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Disturbing the Dead

Brent Hendricks went on a daytrip to reflect on the horror of what happened to his father, post-mortem



So what can you get if you confront a Harvard Law graduate-turned poet with the real-life desecration of his father's dead body? Material, lord knows. Boatloads of material for writing. In the case of this memoir, you get an unflinchingly interrogated, mythic, epic, biblical and fantastic boatload of material.

In 2002, the family of Brent Hendricks was one of 339 to learn that the bodies of family members sent to a crematorium in Noble, Ga., had in fact not been cremated, but left scattered around its grounds. Over a period of five years, bodies had been put to stew in vaults, pitched into pits, chucked one over another (until they decomposed into a single mass) on the floors of buildings, left with trash to be scavenged by animals and lapped by lake waters where the crematorium owner celebrated his wedding.

Unspeakable. The three members of Hendricks' family reacted differently to the news of his father's treatment. His sister took a dark-comedic approach: Dead is dead and she, herself, wouldn't mind decomposing in the woods somewhere. His mother was mortified: She was phobic about worms and burial and had actually exhumed her husband's body for cremation to avoid them. And Hendricks, who'd had a rocky relationship with his father ... well, chose to try to experience his father's death with him. And then there's this book.

Brent Hendricks, a University of Arizona graduate who now lives in Tucson, frames this expansive, speculative memoir by describing a single day's drive through rural Alabama and Georgia to the by-then-razed grounds of the Tri-State Crematory.

Out of that day trip explode riffs and musings on themes as varied as disturbed-area flowers, the South, Spanish exploration, the effects of materialism and consumerism, seismic movement, racism, end times, beer label symbolism, land and species destruction, the nature of Shit Fairy luck, and the apocalypse. There's a lot of apocalypse. Promoted as "a story of desecration and revelation in the Deep South," A Long Day at the End of the World chronicles Hendricks's search for understanding—of the crematory event itself; of what it says about American culture; about what it could reveal about himself and his relationship with his father.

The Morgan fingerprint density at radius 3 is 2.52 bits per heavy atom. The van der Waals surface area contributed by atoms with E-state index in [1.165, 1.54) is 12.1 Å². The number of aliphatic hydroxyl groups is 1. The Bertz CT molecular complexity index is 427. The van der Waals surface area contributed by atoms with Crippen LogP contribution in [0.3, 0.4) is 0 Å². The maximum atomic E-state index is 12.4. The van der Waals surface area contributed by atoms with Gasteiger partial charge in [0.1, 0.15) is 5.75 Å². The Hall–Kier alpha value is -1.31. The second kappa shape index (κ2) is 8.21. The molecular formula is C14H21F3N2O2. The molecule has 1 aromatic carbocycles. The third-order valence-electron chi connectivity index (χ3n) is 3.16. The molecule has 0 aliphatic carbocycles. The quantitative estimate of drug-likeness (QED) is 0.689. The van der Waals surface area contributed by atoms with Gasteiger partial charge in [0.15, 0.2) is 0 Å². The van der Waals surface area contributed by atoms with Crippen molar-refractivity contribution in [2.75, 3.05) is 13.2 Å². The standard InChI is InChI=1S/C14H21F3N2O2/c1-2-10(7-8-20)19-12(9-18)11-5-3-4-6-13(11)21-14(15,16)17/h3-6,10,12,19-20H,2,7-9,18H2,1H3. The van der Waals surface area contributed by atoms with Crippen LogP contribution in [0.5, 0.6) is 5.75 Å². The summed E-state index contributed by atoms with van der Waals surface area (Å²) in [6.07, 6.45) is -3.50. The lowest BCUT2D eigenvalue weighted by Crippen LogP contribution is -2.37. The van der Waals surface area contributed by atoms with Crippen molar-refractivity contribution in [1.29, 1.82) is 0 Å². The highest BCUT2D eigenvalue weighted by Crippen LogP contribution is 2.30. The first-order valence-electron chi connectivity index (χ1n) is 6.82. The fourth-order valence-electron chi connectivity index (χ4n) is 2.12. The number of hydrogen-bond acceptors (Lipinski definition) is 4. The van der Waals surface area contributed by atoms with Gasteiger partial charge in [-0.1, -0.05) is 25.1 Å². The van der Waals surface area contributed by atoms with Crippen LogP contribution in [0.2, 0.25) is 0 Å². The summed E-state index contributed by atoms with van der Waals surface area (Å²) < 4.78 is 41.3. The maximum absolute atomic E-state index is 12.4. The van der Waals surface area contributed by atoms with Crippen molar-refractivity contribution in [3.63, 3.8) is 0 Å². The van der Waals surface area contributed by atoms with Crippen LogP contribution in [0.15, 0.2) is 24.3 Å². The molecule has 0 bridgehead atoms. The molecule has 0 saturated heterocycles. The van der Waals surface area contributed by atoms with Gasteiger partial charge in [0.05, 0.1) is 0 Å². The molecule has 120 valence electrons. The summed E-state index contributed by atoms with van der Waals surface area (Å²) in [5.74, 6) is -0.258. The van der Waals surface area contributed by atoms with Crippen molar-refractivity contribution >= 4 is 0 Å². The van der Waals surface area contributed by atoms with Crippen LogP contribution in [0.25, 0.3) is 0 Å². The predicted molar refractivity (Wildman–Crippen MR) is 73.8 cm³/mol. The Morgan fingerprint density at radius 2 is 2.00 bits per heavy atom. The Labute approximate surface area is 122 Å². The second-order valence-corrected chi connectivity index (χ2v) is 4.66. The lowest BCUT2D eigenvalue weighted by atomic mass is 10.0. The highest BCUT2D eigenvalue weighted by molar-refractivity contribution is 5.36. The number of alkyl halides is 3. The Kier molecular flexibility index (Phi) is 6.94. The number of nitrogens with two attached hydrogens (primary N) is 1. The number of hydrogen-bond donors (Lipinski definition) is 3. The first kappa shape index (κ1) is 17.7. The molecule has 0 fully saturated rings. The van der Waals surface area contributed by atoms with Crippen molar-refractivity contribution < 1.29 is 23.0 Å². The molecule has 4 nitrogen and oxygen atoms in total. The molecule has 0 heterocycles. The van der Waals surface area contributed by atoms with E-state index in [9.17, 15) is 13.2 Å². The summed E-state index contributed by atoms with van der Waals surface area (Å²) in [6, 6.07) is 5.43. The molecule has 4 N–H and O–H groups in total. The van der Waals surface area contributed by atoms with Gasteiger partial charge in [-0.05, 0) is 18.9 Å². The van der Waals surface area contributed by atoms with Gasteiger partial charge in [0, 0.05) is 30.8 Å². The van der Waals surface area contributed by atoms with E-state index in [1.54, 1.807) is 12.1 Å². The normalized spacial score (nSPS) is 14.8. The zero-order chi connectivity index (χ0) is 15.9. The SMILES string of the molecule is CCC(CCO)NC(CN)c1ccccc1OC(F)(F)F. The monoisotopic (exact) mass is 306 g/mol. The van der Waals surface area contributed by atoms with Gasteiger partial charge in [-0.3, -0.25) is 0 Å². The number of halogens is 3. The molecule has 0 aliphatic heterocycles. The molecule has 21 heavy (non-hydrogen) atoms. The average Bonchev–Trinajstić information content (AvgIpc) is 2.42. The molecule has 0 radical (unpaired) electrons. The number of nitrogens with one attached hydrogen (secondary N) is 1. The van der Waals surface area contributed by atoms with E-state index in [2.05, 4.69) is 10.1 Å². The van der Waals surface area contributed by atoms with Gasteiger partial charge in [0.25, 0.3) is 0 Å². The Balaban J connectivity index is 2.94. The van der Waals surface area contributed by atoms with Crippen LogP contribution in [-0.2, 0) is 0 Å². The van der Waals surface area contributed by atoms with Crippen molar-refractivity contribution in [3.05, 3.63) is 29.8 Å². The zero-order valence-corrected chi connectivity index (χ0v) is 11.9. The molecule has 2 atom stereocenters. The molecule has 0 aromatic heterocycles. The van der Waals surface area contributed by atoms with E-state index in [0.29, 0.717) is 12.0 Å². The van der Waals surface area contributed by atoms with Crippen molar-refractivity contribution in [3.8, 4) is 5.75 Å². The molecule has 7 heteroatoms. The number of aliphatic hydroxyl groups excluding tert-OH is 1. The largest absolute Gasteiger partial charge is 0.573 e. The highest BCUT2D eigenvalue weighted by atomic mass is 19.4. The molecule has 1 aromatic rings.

With that in mind, Hendricks sees significance throughout. His father, born into poverty during the Depression, lived on a farm that the Army Corps of Engineers would eventually flood to build a dam. As a child, that "flood" had already assumed biblical proportions to Hendricks; it's a natural step to incorporate it into his father's narrative. He was hired by prestigious IMB and attained monetary success. He then challenged his ambitions through his smart, athletic son, who unfortunately came to resent the efforts.

But Ronald Hendricks died prematurely. He was buried but exhumed; brought back a bit like Lazarus. But unlike Lazarus, or Polynices, or Hector, he ends up in some unconsecrated space, face to the sky, with no Jesus, Antigone or Achilles to show mercy and release his soul.

As he drives, Hendricks thinks about the Old South and his adolescence in the Atlanta suburbs, the evolving South; he takes shots at vestiges of the area unreformed—the stranglehold of fundamentalist Protestantism, particularly Southern Baptist, created to secure slavery; the continuing celebration of the Confederacy, in which he suspects that the white guys he passes cavorting in trailers surrounded by Confederate flags would not welcome the questions of a Saab-driving Yankee with his father's memorial American flag buckled into the passenger seat.

Most of all, with increasing speed and intensity as he approaches the crematorium, Hendricks evokes the apocalypse. To some degree he enters his apocalypse. Through the prism of a secularist's imaginative thinking, he focuses on devastation wrought by humans—Hernando de Soto's 16th-century pillaging of the region in search of gold; Americans' genocide of native peoples; the institution of slavery; the destruction of species; consumerism and materialism; the franchise-ation of America; and the fundamentally unnatural desecration of human bodies at the Tri-State Crematory—as manifestations of a kind of "tribulation" in an apocalyptic scenario.

Fear not. You won't find Brent Hendricks actually attempting to persuade you that these are the "end times" (unless you're in a bar with him) or trying to rope you into a Rapture wait. What he gives us is a window into his unique vision of human responsibility; a spiritual journey; and an attempt to render into manageable, relatable, metaphoric terms personal experience that does, in the end, grant grace.

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